For many years, Herbert Edward Dadswell and his wife lived in Enmore. He was prominent in Newtown Congregational Church and in 1944 he retired from the newspaper business after 54 years with the John Fairfax and Sons company. He died in Sydney in 1968 when aged 92.
In the meantime, his son Eric studied science at Sydney University where he was awarded a degree at the age of 22, followed by a master's degree when 24.
In between those achievements he was selected as one of the first overseas research students of the newly-established Council for Scientific and Industrial Research (CSIR, later to become the CSIRO) and he travelled to the United States for 2 years at the US Forestry Products Laboratory in Madison, Wisconsin.
It was there that he met a biochemist named Inez Margaret Williams, and on 4 June 1928 they married at River Falls, Wisconsin, the town where Inez was born.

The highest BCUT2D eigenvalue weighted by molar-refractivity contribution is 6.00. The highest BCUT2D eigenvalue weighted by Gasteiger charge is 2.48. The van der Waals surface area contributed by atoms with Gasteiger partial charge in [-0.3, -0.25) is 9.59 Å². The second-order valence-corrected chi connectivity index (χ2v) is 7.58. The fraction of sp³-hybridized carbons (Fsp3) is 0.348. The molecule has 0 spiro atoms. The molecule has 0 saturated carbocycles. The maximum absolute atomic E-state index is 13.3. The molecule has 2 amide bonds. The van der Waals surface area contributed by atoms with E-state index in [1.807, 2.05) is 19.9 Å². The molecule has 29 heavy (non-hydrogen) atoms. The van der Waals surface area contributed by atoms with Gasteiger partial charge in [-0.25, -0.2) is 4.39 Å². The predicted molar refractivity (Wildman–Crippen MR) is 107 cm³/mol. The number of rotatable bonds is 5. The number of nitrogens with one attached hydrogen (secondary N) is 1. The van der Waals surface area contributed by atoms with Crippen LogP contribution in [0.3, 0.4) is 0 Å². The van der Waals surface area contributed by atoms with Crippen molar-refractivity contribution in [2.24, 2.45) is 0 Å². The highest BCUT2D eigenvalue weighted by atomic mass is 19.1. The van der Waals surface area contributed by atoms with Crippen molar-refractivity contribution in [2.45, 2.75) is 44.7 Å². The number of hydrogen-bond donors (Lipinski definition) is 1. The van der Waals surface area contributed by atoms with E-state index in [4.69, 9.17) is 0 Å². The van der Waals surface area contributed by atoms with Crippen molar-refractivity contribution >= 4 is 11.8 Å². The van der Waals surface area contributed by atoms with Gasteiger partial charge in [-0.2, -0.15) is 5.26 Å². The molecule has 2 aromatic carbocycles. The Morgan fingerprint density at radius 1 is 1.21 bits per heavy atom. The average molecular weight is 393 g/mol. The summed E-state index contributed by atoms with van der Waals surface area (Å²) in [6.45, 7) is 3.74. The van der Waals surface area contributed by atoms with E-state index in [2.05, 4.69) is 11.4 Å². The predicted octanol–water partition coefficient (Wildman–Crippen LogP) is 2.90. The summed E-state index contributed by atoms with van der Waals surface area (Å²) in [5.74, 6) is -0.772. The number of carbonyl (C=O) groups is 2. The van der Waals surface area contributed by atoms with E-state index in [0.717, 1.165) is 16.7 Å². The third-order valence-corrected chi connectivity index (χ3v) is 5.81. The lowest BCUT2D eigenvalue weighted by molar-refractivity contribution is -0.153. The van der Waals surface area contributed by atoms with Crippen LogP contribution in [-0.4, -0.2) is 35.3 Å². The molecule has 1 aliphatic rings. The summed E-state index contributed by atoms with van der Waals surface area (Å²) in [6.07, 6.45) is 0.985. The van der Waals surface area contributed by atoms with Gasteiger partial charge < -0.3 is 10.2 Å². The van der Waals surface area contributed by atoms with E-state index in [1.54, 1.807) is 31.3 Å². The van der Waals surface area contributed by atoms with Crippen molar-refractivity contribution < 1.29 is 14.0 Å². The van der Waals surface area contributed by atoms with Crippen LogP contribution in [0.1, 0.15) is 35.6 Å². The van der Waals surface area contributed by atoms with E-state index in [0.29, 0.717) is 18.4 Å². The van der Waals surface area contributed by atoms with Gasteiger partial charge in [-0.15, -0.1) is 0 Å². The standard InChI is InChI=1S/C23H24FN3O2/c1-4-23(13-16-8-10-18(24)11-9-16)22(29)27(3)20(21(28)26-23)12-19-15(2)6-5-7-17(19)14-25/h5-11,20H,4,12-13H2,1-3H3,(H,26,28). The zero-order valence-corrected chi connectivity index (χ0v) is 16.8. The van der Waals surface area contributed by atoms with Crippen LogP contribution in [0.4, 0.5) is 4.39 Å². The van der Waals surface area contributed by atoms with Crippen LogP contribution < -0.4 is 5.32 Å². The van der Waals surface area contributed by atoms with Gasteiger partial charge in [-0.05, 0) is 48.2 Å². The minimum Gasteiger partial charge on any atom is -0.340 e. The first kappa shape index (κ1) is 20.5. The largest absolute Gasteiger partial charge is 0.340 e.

Eric and Inez sailed back to Australia in 1929 and family stories tell of an awkward arrival. On the wharf was a process server alleging breach of promise of marriage to a Sydney girl. Inez, with support from Eric's father, reportedly found 500 pounds to settle the matter.
From there developed an extraordinary career in Australian forestry and wood science.
For a short time Eric worked at the Australian Forestry School in Canberra but in 1930 the school was transferred to the headquarters of the CSIR Forest Products Division in Melbourne and there Eric took over the running of the Australian wood project, an ambitious task to document Australian timbers and their qualities. These investigations into the anatomy, chemistry, identification and use of wood became his life's work.
Under his direction, the Melbourne team did pioneering work on the wood anatomy of Australian wood species, particularly eucalypts, and resolved major issues in identifying commercially-imported wood species.